Law Office of Michelle Ball 48900,48915,Behavior,discipline,expulsion,expulsion hearing Can A Parent Withdraw a Student or Move Away To Avoid A Pending School Expulsion Hearing?

Can A Parent Withdraw a Student or Move Away To Avoid A Pending School Expulsion Hearing?


Last Updated on March 18, 2021 by Michelle Ball

By Michelle Ball, California Education Attorney for Students since 1995

As a California expulsion lawyer, I frequently meet with parents regarding pending school expulsions.  One of the questions which often comes up is whether, if the parent removed the student from the school or district prior to the expulsion hearing, the school district would still have jurisdiction to expel?  Yes.  A school expulsion hearing cannot be avoided by running or disappearing.

Once an expellable act is alleged to have occurred and an expulsion hearing is pending, even if a student moves out of state, the expulsion hearing may still proceed.  Not going to the hearing does not avoid the consequences no matter how much we wish that were so.  Additionally, when the student is enrolled somewhere else, their discipline records will follow them and they may be refused admission.
If a parent has committed to not returning a student with a pending expulsion hearing to a school district, the best thing to do is usually to try to negotiate the outcome.  In other words, a parent can go to district officials and try to negotiate a lesser punishment if they e.g. “don’t show their face around there again…” for a certain time period.  This can help to resolve the school expulsion matter pre-hearing.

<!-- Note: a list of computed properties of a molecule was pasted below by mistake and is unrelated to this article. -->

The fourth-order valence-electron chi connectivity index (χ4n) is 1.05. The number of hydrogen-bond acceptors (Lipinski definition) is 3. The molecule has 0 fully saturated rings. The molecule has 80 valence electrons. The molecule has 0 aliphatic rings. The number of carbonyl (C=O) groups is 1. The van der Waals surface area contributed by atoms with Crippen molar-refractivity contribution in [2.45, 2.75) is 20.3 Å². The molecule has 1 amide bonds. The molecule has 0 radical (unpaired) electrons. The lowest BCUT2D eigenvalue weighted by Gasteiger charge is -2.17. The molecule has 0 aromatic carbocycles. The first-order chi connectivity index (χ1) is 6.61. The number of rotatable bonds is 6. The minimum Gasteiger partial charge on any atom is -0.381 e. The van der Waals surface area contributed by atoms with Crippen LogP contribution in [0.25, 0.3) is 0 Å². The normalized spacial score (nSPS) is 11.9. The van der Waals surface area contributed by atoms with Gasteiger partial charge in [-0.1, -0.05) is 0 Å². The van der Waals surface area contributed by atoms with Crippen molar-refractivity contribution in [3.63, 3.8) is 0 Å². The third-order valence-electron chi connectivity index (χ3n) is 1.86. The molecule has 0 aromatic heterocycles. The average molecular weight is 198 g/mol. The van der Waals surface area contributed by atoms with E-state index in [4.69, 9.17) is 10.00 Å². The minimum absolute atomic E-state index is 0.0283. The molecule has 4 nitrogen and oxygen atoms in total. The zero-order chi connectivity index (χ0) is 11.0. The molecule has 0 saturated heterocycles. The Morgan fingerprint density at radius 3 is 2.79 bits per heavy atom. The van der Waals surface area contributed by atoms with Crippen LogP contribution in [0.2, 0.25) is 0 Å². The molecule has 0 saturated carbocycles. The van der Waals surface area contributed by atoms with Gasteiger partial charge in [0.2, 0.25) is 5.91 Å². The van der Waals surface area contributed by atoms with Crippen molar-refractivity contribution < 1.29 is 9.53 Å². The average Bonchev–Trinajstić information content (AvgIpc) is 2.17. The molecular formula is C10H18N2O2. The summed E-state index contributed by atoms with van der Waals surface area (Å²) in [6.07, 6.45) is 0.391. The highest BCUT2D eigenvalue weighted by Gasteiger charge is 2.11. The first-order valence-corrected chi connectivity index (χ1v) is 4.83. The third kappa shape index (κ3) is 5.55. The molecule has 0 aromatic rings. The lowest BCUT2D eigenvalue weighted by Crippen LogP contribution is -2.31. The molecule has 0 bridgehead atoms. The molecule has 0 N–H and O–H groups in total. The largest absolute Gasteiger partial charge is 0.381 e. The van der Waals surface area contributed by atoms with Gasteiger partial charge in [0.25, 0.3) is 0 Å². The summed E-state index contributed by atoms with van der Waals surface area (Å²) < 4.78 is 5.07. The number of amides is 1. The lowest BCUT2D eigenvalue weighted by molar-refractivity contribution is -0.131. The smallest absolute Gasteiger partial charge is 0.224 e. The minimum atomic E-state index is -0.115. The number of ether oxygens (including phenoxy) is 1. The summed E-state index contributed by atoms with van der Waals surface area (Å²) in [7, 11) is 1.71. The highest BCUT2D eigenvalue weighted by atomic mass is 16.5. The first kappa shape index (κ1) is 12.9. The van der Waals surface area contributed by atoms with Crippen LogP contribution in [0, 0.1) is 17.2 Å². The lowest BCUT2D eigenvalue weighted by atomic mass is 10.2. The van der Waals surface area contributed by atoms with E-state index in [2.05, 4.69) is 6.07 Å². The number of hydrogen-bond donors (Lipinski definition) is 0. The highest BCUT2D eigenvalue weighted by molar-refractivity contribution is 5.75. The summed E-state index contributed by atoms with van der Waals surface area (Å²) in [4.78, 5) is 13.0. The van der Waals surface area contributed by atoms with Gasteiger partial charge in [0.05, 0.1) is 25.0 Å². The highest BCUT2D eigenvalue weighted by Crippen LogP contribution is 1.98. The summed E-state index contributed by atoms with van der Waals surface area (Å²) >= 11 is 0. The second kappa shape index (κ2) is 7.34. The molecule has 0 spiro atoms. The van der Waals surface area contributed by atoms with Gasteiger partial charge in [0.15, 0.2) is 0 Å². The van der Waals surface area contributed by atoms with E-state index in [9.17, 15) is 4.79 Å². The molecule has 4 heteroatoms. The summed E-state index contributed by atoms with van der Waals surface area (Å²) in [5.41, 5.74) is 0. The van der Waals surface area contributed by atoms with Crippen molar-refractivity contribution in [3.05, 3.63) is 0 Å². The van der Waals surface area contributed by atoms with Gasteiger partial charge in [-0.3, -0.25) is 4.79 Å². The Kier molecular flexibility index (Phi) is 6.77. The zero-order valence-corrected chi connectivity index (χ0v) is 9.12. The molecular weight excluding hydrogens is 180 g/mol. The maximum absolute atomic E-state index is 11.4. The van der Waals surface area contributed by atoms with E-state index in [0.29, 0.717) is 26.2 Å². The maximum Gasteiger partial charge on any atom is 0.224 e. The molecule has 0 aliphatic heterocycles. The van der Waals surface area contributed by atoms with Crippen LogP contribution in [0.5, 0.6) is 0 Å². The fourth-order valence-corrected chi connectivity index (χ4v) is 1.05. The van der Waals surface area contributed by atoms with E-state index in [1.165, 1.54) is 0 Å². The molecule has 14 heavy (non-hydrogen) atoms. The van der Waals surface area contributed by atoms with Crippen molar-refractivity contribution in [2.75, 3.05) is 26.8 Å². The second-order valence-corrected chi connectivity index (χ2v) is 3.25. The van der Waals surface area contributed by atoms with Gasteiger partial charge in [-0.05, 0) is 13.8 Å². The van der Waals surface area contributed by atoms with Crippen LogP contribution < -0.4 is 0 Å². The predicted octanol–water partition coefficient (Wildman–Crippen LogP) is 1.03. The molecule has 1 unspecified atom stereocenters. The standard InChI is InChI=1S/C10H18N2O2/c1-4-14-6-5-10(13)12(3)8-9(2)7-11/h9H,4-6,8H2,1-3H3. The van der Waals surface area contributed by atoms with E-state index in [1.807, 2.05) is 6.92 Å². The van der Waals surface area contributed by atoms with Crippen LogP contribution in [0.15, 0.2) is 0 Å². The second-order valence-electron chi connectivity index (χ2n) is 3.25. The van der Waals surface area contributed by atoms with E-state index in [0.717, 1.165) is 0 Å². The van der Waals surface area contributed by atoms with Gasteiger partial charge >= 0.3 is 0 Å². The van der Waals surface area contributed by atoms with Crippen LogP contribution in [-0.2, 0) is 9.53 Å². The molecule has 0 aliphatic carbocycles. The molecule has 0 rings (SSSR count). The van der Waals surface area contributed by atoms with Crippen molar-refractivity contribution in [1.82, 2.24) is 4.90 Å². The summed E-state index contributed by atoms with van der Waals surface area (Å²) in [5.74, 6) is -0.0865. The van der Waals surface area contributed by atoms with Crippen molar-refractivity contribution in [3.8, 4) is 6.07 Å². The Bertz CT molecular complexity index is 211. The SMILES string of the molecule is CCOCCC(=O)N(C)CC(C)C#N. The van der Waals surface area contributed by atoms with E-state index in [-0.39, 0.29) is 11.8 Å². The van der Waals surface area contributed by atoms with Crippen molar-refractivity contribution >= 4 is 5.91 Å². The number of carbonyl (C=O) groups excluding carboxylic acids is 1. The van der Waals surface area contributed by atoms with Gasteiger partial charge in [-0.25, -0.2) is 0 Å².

Be warned that a district can still say: “Well, he could not come back anyway if he were expelled so you have to go to hearing.”  To overcome this, the best persuasive case needs to be made by parents even during pre-hearing discussions.

Sadly, a parent’s pleas to strike a deal will often fall on deaf ears unless they involve a school expulsion attorney.  A large amount of my expulsion matters are resolved pre-hearing via negotiation as this is often the cheapest and most efficient way to handle the situation.  I have observed, however, that when a parent presents the same sort of offer I do to a district, they may be ignored as they are merely “the parent.”

Regardless, it is always worth a shot to try to negotiate the best outcome if possible and with the strongest leverage a parent may have.  Often, as a school expulsion matter can be stacked against a student, the only potential leverage is involving an expulsion attorney specializing in education law.